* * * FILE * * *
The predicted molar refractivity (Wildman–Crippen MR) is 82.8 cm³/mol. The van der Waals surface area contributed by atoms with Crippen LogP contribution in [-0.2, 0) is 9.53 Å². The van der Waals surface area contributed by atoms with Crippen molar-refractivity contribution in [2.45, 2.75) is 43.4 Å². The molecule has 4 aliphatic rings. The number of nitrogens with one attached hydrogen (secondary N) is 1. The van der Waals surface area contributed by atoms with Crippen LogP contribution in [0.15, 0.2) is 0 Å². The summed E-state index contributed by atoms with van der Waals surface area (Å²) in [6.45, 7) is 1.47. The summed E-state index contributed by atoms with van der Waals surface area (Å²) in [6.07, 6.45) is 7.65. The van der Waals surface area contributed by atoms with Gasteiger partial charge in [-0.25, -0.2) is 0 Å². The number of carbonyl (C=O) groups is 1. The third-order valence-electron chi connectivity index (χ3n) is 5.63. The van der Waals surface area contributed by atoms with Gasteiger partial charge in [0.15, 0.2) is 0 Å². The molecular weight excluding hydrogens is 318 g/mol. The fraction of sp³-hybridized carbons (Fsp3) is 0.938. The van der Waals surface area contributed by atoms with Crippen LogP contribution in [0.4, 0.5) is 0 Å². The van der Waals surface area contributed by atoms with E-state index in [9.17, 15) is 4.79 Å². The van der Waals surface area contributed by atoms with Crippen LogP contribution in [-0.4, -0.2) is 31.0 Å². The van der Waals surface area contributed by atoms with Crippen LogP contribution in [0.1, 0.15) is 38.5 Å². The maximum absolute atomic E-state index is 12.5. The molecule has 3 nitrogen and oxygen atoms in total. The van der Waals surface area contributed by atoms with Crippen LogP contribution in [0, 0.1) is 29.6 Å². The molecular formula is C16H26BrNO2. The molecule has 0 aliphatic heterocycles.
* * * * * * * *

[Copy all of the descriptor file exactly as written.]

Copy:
The predicted molar refractivity (Wildman–Crippen MR) is 82.8 cm³/mol. The van der Waals surface area contributed by atoms with Crippen LogP contribution in [-0.2, 0) is 9.53 Å². The van der Waals surface area contributed by atoms with Crippen molar-refractivity contribution in [2.45, 2.75) is 43.4 Å². The molecule has 4 aliphatic rings. The number of nitrogens with one attached hydrogen (secondary N) is 1. The van der Waals surface area contributed by atoms with Crippen LogP contribution in [0.15, 0.2) is 0 Å². The summed E-state index contributed by atoms with van der Waals surface area (Å²) in [6.45, 7) is 1.47. The summed E-state index contributed by atoms with van der Waals surface area (Å²) in [6.07, 6.45) is 7.65. The van der Waals surface area contributed by atoms with Gasteiger partial charge in [-0.25, -0.2) is 0 Å². The number of carbonyl (C=O) groups is 1. The third-order valence-electron chi connectivity index (χ3n) is 5.63. The van der Waals surface area contributed by atoms with Gasteiger partial charge in [0.15, 0.2) is 0 Å². The molecular weight excluding hydrogens is 318 g/mol. The fraction of sp³-hybridized carbons (Fsp3) is 0.938. The van der Waals surface area contributed by atoms with Crippen LogP contribution in [0.4, 0.5) is 0 Å². The van der Waals surface area contributed by atoms with E-state index in [9.17, 15) is 4.79 Å². The van der Waals surface area contributed by atoms with Crippen LogP contribution in [-0.4, -0.2) is 31.0 Å². The van der Waals surface area contributed by atoms with Crippen LogP contribution in [0.1, 0.15) is 38.5 Å². The maximum absolute atomic E-state index is 12.5. The molecule has 3 nitrogen and oxygen atoms in total. The van der Waals surface area contributed by atoms with Crippen LogP contribution in [0, 0.1) is 29.6 Å². The molecular formula is C16H26BrNO2. The molecule has 0 aliphatic heterocycles.